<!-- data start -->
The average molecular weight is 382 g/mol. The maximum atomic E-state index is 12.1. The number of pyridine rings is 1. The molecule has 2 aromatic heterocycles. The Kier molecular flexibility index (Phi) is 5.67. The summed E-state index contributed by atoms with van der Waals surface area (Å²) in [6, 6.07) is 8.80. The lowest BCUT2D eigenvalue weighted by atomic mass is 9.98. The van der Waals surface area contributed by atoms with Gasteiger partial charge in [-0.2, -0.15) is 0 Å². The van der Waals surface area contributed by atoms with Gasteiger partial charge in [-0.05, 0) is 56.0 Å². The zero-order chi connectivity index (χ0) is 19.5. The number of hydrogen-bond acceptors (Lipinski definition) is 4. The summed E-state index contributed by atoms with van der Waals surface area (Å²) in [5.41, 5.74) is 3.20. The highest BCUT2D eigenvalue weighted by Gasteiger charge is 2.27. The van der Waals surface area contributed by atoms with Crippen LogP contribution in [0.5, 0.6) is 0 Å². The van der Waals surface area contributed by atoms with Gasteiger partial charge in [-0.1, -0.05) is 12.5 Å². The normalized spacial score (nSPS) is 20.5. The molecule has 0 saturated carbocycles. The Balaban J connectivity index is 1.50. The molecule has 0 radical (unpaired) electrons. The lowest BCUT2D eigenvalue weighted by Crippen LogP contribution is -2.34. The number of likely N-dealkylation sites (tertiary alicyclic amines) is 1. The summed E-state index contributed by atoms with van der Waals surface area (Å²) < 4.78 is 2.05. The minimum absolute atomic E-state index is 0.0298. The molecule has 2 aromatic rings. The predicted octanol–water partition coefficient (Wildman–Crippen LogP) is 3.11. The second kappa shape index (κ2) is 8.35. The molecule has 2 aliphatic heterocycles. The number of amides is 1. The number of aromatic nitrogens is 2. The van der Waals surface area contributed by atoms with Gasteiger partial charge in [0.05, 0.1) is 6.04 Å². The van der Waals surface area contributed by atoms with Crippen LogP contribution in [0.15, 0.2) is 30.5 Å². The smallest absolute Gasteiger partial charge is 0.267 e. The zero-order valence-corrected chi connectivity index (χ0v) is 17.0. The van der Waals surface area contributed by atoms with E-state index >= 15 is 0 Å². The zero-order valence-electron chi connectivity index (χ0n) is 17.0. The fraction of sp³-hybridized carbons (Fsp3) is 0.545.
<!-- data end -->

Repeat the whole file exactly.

The average molecular weight is 382 g/mol. The maximum atomic E-state index is 12.1. The number of pyridine rings is 1. The molecule has 2 aromatic heterocycles. The Kier molecular flexibility index (Phi) is 5.67. The summed E-state index contributed by atoms with van der Waals surface area (Å²) in [6, 6.07) is 8.80. The lowest BCUT2D eigenvalue weighted by atomic mass is 9.98. The van der Waals surface area contributed by atoms with Gasteiger partial charge in [-0.2, -0.15) is 0 Å². The van der Waals surface area contributed by atoms with Gasteiger partial charge in [-0.05, 0) is 56.0 Å². The zero-order chi connectivity index (χ0) is 19.5. The number of hydrogen-bond acceptors (Lipinski definition) is 4. The summed E-state index contributed by atoms with van der Waals surface area (Å²) in [5.41, 5.74) is 3.20. The highest BCUT2D eigenvalue weighted by Gasteiger charge is 2.27. The van der Waals surface area contributed by atoms with Crippen LogP contribution in [0.5, 0.6) is 0 Å². The van der Waals surface area contributed by atoms with Gasteiger partial charge in [-0.1, -0.05) is 12.5 Å². The normalized spacial score (nSPS) is 20.5. The molecule has 0 saturated carbocycles. The Balaban J connectivity index is 1.50. The molecule has 0 radical (unpaired) electrons. The lowest BCUT2D eigenvalue weighted by Crippen LogP contribution is -2.34. The number of likely N-dealkylation sites (tertiary alicyclic amines) is 1. The summed E-state index contributed by atoms with van der Waals surface area (Å²) < 4.78 is 2.05. The minimum absolute atomic E-state index is 0.0298. The molecule has 2 aromatic rings. The predicted octanol–water partition coefficient (Wildman–Crippen LogP) is 3.11. The second kappa shape index (κ2) is 8.35. The molecule has 2 aliphatic heterocycles. The number of amides is 1. The number of aromatic nitrogens is 2. The van der Waals surface area contributed by atoms with Gasteiger partial charge in [0.05, 0.1) is 6.04 Å². The van der Waals surface area contributed by atoms with Crippen LogP contribution in [0.15, 0.2) is 30.5 Å². The smallest absolute Gasteiger partial charge is 0.267 e. The zero-order valence-corrected chi connectivity index (χ0v) is 17.0. The van der Waals surface area contributed by atoms with E-state index >= 15 is 0 Å². The zero-order valence-electron chi connectivity index (χ0n) is 17.0. The fraction of sp³-hybridized carbons (Fsp3) is 0.545.